How does climate change impact our health?
Climate change can impact human health directly and indirectly:
Direct effects occur regularly due to climate-related extreme weather: For example, floods, heat waves, and storms can lead to ailments such as infections, injuries, or even death. Extreme weather events of this nature often also lead to increased stress levels in humans. In severe cases, this psychological strain can be partly responsible for the development of mental disorders.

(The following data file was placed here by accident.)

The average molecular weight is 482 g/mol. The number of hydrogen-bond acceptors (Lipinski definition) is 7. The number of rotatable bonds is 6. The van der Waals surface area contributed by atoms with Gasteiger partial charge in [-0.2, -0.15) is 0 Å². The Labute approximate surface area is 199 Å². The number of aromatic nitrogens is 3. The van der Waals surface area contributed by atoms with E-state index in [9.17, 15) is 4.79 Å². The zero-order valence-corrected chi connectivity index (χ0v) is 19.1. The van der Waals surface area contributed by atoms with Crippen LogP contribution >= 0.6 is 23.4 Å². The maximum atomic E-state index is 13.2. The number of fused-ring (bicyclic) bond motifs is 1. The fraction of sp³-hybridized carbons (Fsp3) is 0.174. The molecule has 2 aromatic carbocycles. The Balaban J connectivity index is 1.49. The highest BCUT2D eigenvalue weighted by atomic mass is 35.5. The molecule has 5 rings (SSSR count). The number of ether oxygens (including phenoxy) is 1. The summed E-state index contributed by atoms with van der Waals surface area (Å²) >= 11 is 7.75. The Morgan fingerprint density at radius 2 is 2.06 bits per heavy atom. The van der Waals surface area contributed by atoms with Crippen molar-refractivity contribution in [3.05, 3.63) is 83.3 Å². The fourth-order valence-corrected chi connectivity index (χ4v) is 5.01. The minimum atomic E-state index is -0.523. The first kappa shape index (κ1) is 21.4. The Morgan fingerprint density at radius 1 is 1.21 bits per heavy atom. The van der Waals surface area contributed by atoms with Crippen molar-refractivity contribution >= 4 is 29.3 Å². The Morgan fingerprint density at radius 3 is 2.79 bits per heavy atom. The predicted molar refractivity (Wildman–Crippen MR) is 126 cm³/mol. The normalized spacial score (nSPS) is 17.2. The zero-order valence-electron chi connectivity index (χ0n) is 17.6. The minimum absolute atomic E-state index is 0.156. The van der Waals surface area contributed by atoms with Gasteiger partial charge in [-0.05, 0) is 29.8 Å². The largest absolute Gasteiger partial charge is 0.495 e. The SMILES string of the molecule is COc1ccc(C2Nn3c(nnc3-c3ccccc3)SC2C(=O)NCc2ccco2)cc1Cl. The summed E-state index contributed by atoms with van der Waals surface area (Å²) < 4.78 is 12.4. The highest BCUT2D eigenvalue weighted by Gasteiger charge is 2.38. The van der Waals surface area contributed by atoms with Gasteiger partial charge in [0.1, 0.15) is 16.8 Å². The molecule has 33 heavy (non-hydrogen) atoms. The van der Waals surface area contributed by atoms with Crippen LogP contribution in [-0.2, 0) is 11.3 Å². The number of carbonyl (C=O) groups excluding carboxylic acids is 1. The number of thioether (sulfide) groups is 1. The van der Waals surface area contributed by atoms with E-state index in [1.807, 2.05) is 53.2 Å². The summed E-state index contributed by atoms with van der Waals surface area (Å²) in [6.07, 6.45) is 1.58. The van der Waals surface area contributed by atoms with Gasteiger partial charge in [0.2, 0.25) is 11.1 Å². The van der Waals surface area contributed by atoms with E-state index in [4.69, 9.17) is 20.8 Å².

Indirect effects on human health arise from the lasting changes in environmental conditions caused by climate change: Compromised drinking-water quality, for example, can have a variety of effects on humans and the environment—animal carriers of disease increase, while biological allergens can change in unfavorable ways and cause allergies. One particular phenomenon is thunderstorm asthma, which may become more common due to climate change. Climate change also interferes with the quality and quantity of food, often as a result of diminished agricultural yields—which, in turn, increases the risk of illness and disease in humans. Further indirect health effects arise when climate-induced habitat destruction leads to (distribution) conflicts among people. Last, but not least, extreme weather events, such as floods and heat waves, also result in economic losses, which can be accompanied by poverty and a corresponding range of health issues.